5. Lex Luthor
Superman’s greatest foe has gone through several different permutations in the comics: a mad scientist, a real estate mogul, even President of the United States. The most iconic take, however, is that of a brilliant billionaire businessman who resents Superman for making him feel like anything less than a god among men.
Jesse Eisenberg’s Luthor actually embodies this version of the character pretty well. However, instead of the stern, intimidating mogul of the comics, this version is more in the mold of the 21st young tech billionaire: eccentric, socially awkward, self-obsessed, and with a terrible fashion sense. The mop of hair is also pretty unusual for Lex.
Easily the most polarizing casting of the DCEU so far, Eisenberg’s Luthor is a bit underrated. There are some who will always find his take too grating, but the surface differences actually make the character’s eventual reveal as an amoral monster more interesting. His daddy issues aren’t the most original backstory ever, but his unwitting ties to agents of Apokolips should make him a fascinating wild card moving forward.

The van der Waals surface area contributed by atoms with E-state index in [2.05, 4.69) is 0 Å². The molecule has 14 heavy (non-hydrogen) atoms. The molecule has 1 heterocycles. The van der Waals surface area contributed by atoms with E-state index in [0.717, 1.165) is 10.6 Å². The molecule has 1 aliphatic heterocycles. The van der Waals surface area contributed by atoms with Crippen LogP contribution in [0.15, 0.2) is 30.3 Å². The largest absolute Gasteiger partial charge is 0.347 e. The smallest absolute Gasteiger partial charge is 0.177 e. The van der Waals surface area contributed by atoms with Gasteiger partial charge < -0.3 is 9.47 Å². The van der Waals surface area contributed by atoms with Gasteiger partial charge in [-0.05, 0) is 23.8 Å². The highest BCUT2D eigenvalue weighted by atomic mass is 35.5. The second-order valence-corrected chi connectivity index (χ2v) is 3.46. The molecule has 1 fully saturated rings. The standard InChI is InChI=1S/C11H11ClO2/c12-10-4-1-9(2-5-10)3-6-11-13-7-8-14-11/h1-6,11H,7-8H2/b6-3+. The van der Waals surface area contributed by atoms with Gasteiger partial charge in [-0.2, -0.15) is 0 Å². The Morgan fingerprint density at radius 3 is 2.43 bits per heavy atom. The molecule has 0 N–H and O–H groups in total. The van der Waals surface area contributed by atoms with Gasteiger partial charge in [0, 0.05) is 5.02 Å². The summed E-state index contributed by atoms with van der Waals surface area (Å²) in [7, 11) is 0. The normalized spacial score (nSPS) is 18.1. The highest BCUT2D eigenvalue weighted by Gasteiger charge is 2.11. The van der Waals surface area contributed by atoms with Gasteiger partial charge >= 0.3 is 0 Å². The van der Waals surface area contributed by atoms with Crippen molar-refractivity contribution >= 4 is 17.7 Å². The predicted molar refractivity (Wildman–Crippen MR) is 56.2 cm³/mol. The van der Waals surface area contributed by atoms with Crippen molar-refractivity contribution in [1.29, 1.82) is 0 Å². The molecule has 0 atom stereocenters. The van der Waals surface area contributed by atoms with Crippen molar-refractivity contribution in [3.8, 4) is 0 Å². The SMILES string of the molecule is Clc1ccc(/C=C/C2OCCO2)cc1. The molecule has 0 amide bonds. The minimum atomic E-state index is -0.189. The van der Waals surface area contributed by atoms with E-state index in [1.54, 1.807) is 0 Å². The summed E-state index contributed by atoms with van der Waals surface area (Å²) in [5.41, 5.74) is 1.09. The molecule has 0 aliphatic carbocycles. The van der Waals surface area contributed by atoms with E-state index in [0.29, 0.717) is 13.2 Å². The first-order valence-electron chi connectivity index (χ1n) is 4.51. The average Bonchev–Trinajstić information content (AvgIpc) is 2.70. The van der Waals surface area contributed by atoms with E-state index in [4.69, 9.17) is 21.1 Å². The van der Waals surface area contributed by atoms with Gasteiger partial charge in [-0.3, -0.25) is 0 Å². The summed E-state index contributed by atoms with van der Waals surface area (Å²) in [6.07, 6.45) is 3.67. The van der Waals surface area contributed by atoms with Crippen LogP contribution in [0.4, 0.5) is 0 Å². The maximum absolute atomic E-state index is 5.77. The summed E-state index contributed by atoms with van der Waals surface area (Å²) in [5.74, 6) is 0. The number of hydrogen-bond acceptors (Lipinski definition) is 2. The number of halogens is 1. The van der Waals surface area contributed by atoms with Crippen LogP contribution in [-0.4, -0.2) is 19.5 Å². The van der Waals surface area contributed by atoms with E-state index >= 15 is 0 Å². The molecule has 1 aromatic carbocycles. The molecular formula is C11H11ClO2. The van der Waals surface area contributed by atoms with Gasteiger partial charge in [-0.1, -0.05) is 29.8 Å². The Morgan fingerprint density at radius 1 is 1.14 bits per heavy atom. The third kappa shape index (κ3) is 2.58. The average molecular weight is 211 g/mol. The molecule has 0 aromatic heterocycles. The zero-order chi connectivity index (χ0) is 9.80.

Of all the DC characters currently getting a major push in the movies, the most surprising might be Cyborg. Vic Stone is a brilliant, athletic high schooler who is involved in a terrible accident. His father, Silas Stone, is a scientist at S.T.A.R. Labs, and is able to save Vic’s life through the use of experimental implants and prosthetics, which give him extraordinary abilities but leave him feeling robbed of his humanity.
Traditionally associated with the Teen Titans, Cyborg has only been a member of the Justice League since the New 52 reboot. The parallels between Vic Stone’s reality and the way we all live in the age of smartphones and other technologies we’re increasingly dependent on have been fertile creative ground.